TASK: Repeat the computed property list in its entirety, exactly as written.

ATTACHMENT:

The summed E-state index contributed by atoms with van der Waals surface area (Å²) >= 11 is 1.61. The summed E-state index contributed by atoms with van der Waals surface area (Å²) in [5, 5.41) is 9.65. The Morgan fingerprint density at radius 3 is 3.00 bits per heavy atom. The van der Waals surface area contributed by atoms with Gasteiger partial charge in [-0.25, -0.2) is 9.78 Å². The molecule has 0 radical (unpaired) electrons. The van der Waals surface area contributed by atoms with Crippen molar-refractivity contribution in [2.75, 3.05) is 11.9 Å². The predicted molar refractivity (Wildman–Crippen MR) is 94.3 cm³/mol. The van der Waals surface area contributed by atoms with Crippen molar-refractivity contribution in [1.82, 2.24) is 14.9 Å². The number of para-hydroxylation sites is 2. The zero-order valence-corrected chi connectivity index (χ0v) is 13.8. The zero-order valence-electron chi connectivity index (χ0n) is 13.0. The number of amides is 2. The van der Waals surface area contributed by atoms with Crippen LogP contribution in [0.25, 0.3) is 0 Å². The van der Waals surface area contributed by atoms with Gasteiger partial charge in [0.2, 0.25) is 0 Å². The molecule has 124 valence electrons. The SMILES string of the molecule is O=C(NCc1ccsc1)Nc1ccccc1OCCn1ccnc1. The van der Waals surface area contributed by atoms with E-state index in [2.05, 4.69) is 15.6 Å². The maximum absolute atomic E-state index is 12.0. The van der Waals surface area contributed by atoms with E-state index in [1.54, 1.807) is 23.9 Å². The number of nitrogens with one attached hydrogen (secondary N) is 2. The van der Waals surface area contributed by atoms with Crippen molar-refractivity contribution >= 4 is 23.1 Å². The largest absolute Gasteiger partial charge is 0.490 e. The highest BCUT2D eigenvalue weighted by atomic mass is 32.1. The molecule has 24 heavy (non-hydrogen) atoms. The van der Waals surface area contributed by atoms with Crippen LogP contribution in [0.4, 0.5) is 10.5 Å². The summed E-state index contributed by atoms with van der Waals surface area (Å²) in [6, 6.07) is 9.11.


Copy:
The summed E-state index contributed by atoms with van der Waals surface area (Å²) >= 11 is 1.61. The summed E-state index contributed by atoms with van der Waals surface area (Å²) in [5, 5.41) is 9.65. The Morgan fingerprint density at radius 3 is 3.00 bits per heavy atom. The van der Waals surface area contributed by atoms with Gasteiger partial charge in [-0.25, -0.2) is 9.78 Å². The molecule has 0 radical (unpaired) electrons. The van der Waals surface area contributed by atoms with Crippen molar-refractivity contribution in [2.75, 3.05) is 11.9 Å². The predicted molar refractivity (Wildman–Crippen MR) is 94.3 cm³/mol. The van der Waals surface area contributed by atoms with Crippen molar-refractivity contribution in [1.82, 2.24) is 14.9 Å². The number of para-hydroxylation sites is 2. The zero-order valence-corrected chi connectivity index (χ0v) is 13.8. The zero-order valence-electron chi connectivity index (χ0n) is 13.0. The number of amides is 2. The van der Waals surface area contributed by atoms with Crippen LogP contribution in [0.25, 0.3) is 0 Å². The van der Waals surface area contributed by atoms with Gasteiger partial charge in [0.2, 0.25) is 0 Å². The molecule has 124 valence electrons. The SMILES string of the molecule is O=C(NCc1ccsc1)Nc1ccccc1OCCn1ccnc1. The van der Waals surface area contributed by atoms with E-state index in [2.05, 4.69) is 15.6 Å². The maximum absolute atomic E-state index is 12.0. The van der Waals surface area contributed by atoms with E-state index in [1.54, 1.807) is 23.9 Å². The number of nitrogens with one attached hydrogen (secondary N) is 2. The van der Waals surface area contributed by atoms with Crippen molar-refractivity contribution >= 4 is 23.1 Å². The largest absolute Gasteiger partial charge is 0.490 e. The highest BCUT2D eigenvalue weighted by atomic mass is 32.1. The molecule has 24 heavy (non-hydrogen) atoms. The van der Waals surface area contributed by atoms with Crippen LogP contribution in [0.4, 0.5) is 10.5 Å². The summed E-state index contributed by atoms with van der Waals surface area (Å²) in [6, 6.07) is 9.11.